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Sunday, Dec 4, 2022

ACORN opens brick and mortar Food Hub on Exchange Street

The Addison County Relocalization Network (ACORN) opened its very own Food Hub on Exchange Street in Middlebury on Tuesday, Oct. 4.

The Food Hub provides wholesale buyers in Middlebury and surrounding areas with the opportunity to support local farms and produce suppliers. Prior to the opening, the Food Hub solely existed online as a wholesale market, where farmers or producers of value-added products, which change physical form over the production process to increase their value such as flour or jam, could sell their products to local customers. With this new expansion into a physical location, ACORN aims to increase its presence in the community. 

ACORN is a board-driven network and nonprofit organization that was founded in 2005 with the mission of revitalizing Addison County’s local economy and public life. “[ACORN serves] as a catalyst for developing local, sustainable, and collaborative solutions to the challenges facing Addison County Communities,” according to its website. 

ACORN derives its understanding of “relocalization” from the Post Carbon Institute, a California-based think tank focused on information related to community resilience in the face of climate change, the website states. The institute focuses on three areas of local revitalization; food, energy and money, which ACORN has adopted.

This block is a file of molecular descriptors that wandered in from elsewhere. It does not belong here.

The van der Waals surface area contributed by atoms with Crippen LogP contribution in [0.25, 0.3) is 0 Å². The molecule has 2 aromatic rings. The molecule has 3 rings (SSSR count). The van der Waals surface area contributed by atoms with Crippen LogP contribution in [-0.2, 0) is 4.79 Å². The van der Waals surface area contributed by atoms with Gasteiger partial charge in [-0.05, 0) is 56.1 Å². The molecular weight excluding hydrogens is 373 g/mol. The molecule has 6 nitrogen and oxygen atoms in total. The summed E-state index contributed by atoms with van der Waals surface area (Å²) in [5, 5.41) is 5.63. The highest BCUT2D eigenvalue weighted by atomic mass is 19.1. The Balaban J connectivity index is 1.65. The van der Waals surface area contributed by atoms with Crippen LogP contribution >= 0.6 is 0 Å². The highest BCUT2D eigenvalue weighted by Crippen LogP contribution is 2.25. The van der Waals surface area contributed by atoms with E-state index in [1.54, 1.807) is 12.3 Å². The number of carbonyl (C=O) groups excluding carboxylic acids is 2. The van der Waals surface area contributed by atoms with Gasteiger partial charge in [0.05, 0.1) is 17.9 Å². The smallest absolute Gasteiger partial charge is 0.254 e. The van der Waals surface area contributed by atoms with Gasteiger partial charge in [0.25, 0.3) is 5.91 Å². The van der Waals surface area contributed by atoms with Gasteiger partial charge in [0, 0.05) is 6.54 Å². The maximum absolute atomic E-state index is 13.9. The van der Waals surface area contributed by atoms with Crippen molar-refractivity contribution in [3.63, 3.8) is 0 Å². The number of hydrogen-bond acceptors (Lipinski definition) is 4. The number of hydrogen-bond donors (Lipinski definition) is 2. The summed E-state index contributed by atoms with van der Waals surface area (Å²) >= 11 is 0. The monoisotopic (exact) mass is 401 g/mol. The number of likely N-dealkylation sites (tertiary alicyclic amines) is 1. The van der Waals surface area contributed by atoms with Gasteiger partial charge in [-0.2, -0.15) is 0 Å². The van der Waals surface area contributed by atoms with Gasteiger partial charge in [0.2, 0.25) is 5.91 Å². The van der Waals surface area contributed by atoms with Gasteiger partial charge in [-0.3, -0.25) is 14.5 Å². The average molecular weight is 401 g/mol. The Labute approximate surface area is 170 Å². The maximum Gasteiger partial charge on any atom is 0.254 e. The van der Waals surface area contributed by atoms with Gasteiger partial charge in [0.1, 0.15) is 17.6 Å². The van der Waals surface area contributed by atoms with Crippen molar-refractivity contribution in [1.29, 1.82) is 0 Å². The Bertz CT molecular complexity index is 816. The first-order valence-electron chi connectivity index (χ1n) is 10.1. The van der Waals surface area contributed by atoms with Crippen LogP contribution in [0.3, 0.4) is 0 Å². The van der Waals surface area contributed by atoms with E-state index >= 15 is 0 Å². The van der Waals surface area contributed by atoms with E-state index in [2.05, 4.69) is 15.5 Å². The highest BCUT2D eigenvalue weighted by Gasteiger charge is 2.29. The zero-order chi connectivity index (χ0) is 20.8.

Within the domain of food, the ACORN network prioritizes sustainable development and locally sourced food through working with partners such as small- and medium-sized farms and colleges. Some of their past initiatives have included the ACORN Wholesale Collaborative, which increased research into the barriers to purchasing local food as well as organized events to bring new buyers and sellers together. Another past initiative was the Farm-To-School program for elementary-aged children, which aimed to bring local food into schools to increase nutrition while supporting the local farm community. 

The Food Hub combines successful aspects of previous ACORN initiatives, while also opening the door for a more integrated facility. Aggregation, storage, processing, distribution and marketing of local foods are all supply chain elements that the Food Hub will facilitate and support. 

ACORN is one player in a system of eight food hubs working to move locally sourced products in and out of Vermont and New York States. 

Plans for development of the Middlebury Food Hub began in the fall of 2021, when ACORN partnered with the Champlain Valley Office of Economic Opportunity (CVOEO). The Food Hub shares CVOEO’s warehouse space in Middlebury. 

“This partnership enabled us to get the Food Hub off the ground and to pilot it without a lot of capital investment,” Lindsey Berk, executive director of ACORN, wrote in an email to The Campus. “We are extremely grateful for our partnership with CVOEO.”

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The Food Hub’s primary function is to bridge the gap between farmers, food producers and members of the community. The rural nature of Addison County makes it difficult for many farms to transport food safely and efficiently. 

“The [Food Hub] is a centralized space with dry, cold and frozen storage that helps ease the challenge of accessing these small and medium farms,” Berk wrote.